We supported President Barack Obama’s decision to seek congressional authorization in 2013 for any unilateral action against the Syrian government and criticized his earlier announcement of a red line that would trigger American intervention, because that statement boxed him in by putting American credibility at stake.
It’s now President Trump who faces a crisis in credibility — over the wisdom of abandoning nuclear diplomacy in favor of confrontation; over the legality of using the 2001 terrorist attacks as a legal justification for another conflict in the Middle East; over the morality of enabling a conflict in Yemen, which the United Nations calls the world’s worst man-made humanitarian disaster. Most concerning, despite his stated aversion to entering another war, he shows little sign of having learned a central lesson of the past two decades of American military action: that it is easy to start conflicts and impossible to predict how they might end."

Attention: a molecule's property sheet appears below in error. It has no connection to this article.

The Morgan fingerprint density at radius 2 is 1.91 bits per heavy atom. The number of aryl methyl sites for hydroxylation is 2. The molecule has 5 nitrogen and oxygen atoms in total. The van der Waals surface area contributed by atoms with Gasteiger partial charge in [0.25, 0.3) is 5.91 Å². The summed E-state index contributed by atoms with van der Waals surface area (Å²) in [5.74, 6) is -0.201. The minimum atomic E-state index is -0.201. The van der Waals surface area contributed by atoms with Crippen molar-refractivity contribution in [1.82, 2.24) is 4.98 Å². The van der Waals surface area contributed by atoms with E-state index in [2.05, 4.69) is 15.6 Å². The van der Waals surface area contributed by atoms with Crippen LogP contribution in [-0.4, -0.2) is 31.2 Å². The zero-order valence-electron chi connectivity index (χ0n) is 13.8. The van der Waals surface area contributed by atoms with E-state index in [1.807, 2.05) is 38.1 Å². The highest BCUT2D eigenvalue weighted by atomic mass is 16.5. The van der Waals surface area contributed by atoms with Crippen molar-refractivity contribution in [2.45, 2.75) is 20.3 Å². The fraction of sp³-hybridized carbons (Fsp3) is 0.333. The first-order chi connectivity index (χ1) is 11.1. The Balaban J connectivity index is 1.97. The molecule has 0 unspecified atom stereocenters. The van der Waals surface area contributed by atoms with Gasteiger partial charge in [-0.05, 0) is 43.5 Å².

Opinion | Attacking Iran Is Congress’s Call - The New York Times
Thursday, June 20, 2019
"By Charles M. Blow nytimes.com
It is America’s responsibility to undo the trauma it has inflicted upon black people for hundreds of years.
Carolyn Smith, a descendant of a slave, gestures toward gravestones of other descendants of enslaved people in Houma, La.
This week, Senate Majority Leader Mitch McConnell was asked his opinion on the paying of reparations to the descendants of slavery in America, and he came down solidly on the side of “no” and on the side of being intentionally obtuse.
Here is his answer in full:
“I don’t think reparations for something that happened 150 years ago, for whom none of us currently are responsible, is a good idea. We’ve tried to deal with our original sin of slavery by fighting a civil war, by passing landmark civil rights legislation. We’ve elected an African-American president. I think we’re always a work in progress in this country, but no one currently alive was responsible for that.